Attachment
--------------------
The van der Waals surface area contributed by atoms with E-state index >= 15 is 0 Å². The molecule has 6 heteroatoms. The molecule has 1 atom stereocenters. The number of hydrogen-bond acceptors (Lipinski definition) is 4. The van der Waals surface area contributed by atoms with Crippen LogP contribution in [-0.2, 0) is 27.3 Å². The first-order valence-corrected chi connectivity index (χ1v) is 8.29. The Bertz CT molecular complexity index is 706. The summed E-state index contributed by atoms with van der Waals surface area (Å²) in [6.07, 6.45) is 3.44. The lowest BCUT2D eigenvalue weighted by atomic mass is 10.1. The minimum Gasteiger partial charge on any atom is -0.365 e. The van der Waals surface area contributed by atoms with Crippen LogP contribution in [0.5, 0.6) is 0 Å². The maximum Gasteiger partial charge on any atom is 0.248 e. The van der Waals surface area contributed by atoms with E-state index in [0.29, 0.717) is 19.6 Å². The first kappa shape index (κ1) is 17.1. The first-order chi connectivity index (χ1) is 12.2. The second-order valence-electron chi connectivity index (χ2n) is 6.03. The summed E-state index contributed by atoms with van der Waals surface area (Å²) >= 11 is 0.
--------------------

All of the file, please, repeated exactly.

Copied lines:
The van der Waals surface area contributed by atoms with E-state index >= 15 is 0 Å². The molecule has 6 heteroatoms. The molecule has 1 atom stereocenters. The number of hydrogen-bond acceptors (Lipinski definition) is 4. The van der Waals surface area contributed by atoms with Crippen LogP contribution in [-0.2, 0) is 27.3 Å². The first-order valence-corrected chi connectivity index (χ1v) is 8.29. The Bertz CT molecular complexity index is 706. The summed E-state index contributed by atoms with van der Waals surface area (Å²) in [6.07, 6.45) is 3.44. The lowest BCUT2D eigenvalue weighted by atomic mass is 10.1. The minimum Gasteiger partial charge on any atom is -0.365 e. The van der Waals surface area contributed by atoms with Crippen LogP contribution in [0.5, 0.6) is 0 Å². The maximum Gasteiger partial charge on any atom is 0.248 e. The van der Waals surface area contributed by atoms with E-state index in [0.29, 0.717) is 19.6 Å². The first kappa shape index (κ1) is 17.1. The first-order chi connectivity index (χ1) is 12.2. The second-order valence-electron chi connectivity index (χ2n) is 6.03. The summed E-state index contributed by atoms with van der Waals surface area (Å²) >= 11 is 0.